Bryan Caplan  

Senate Oil Manipulation Hearings: Placebo or Incitement?

Milton Friedman Opposed a Pare... Chess and the Flynn Effect...

It's pretty hard to find an economist who doesn't scoff at the Senate's latest hearings on oil price manipulation. But these hearings raise an awkward question for me: Since I've praised the gas tax cut (in print and on t.v.) as a placebo that helps placate the masses, I've got to wonder: Is it possible that senatorial grandstanding against "gouging" is a placebo too? Perhaps senators can placate the public's wrath by sneering at a few scapegoats.

It's possible, but I'm skeptical. The more likely result of denouncing a few scapegoats is to pave the way for harsher measures against a larger body of scapegoats. Attacking oil and hedge fund execs on t.v. might seem cathartic, but I fear that it only makes the public angrier.

I'm still keeping my fingers crossed against price controls and even stranger forms of populist folly. Oh well, I guess in the worst case scenario I can bike to work and tell my students that if they don't like how I smell, they should blame the public's economic illiteracy.

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COMMENTS (6 to date)
Michael Kolczynski writes:

I'm sure the senate hearings could possibly have that effect if the price does not continue to rise. Otherwise there would be no placebo effect because the condition would be getting "worse." People would instead realize it was a placebo when it wasn't "working."

But at least we get wonderful clips like this where someone exposes their true intentions, and maybe would alarm some casual views.

Matt writes:

There is a third possibility, that the legislature is going through a learning process late as always.

Mike Giberson writes:

I think I share Kolczynski's view. The effect of the "placebo" depends on what happens with prices.

Historically, the price path of oil has properties of a random walk -- it is about as likely to be 15 percent higher a quarter from now as it is likely to be 15 percent lower.

But the politician placebo is an attempt to rig the coin toss:

If prices go down, politicians will assert that "moral suasion" worked, and it reinforces the view that oil companies can control prices and will do so unless the government keeps a watchful eye on them. Result: need a stronger government role in oil pricing.

If prices go up, politicians will cite the allegations of their carefully selected witnesses as evidence that speculators and oil companies are continuing to profiteer even as the economy is faltering. The Maxine Waters of the world will be emboldened.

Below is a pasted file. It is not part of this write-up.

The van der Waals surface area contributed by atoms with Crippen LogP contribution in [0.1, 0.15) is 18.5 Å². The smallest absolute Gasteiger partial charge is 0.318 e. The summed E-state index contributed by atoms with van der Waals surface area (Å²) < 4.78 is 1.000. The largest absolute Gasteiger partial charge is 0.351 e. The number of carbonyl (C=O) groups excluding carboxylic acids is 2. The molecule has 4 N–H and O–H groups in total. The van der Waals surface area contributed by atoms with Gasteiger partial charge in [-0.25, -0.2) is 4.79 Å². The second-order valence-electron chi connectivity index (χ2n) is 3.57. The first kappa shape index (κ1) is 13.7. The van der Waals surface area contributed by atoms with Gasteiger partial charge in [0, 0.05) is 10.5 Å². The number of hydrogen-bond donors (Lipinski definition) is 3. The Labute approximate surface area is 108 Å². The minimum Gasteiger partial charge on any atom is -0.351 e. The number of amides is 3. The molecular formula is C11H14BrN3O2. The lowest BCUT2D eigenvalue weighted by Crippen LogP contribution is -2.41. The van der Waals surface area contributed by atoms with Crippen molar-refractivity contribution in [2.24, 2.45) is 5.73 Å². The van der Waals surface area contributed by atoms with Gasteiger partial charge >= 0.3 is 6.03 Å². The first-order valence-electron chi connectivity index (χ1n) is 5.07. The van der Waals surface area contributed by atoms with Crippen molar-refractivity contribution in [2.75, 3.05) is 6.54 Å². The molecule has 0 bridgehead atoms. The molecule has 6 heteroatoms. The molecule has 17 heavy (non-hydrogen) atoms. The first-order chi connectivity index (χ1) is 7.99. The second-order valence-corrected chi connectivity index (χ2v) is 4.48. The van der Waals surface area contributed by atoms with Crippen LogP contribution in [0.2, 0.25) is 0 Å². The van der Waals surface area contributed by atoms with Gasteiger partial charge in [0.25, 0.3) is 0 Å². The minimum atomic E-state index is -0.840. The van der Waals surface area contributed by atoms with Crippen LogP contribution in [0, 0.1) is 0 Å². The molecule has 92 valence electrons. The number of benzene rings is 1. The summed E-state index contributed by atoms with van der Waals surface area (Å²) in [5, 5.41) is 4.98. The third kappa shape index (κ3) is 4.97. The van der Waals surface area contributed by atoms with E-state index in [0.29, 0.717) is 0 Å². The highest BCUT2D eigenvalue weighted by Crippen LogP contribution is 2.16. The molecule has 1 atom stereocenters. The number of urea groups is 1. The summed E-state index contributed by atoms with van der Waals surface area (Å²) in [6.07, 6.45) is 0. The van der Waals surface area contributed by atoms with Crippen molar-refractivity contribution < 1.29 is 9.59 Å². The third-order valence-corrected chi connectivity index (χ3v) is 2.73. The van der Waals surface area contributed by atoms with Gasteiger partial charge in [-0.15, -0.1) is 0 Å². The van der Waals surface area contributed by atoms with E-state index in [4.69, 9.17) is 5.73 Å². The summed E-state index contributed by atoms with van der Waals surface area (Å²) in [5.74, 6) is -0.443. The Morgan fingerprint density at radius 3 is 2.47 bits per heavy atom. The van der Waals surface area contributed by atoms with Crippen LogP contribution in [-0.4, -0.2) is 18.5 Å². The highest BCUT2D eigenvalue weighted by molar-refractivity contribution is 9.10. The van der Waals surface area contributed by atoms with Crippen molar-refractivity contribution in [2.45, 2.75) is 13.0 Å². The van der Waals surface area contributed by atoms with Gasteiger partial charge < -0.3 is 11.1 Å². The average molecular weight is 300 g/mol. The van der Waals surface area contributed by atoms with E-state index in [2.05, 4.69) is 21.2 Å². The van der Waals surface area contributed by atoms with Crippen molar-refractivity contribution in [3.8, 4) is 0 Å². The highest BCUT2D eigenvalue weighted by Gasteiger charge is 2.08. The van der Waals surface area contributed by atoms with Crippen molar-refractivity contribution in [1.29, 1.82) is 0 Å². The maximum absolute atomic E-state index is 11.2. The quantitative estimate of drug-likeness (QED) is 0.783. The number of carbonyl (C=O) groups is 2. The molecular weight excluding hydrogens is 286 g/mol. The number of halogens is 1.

I don't see the potential upside.

The Sheep Nazi writes:

Next time leave the placating of the masses to the professionals, why dontcha. You're right to be worried, but after the gas tax stunt you haven't much right to complain.

Dr. T writes:

Michael Kolczynski and Mike Giberson misunderstood. Dr. Caplan hypothesized that a sham punishment of oil executives and speculators could reduce public anger (regardless of whether oil prices rise). I believe Dr. Caplan is correct: such actions would appease the mob mentality while having no effect on prices.

Thinking persons don't need to be appeased because they understand that rising oil prices are not due to oil executive greed. Unthinking persons want to blame and lash out at the oil executives, because the mob cannot understand market forces or inflationary forces and ascribes price increases to the greed of the wealthy.

I do agree with other commenters that sham punishments will backfire. The oil executive-hating mob may be placated temporarily, but it soon will demand greater punishment (such as confiscation of the wealth of the 'profiteers' with redistribution of the wealth to the mob). Sham punishments probably will occur regardless of their effectiveness or legality, because our legislators appear to be no more intelligent than the persons who comprise the mob.

Royce writes:

The most "interesting" quote from the CNN Money article linked to in the post:

"Soros told the committee that speculation, while not the only contributor to the recent runup in crude, "reinforces the upward pressure on prices." He said speculation is "distinctly harmful" to the economy."

uhhhhh, tell me again how George Soros made his fortune?

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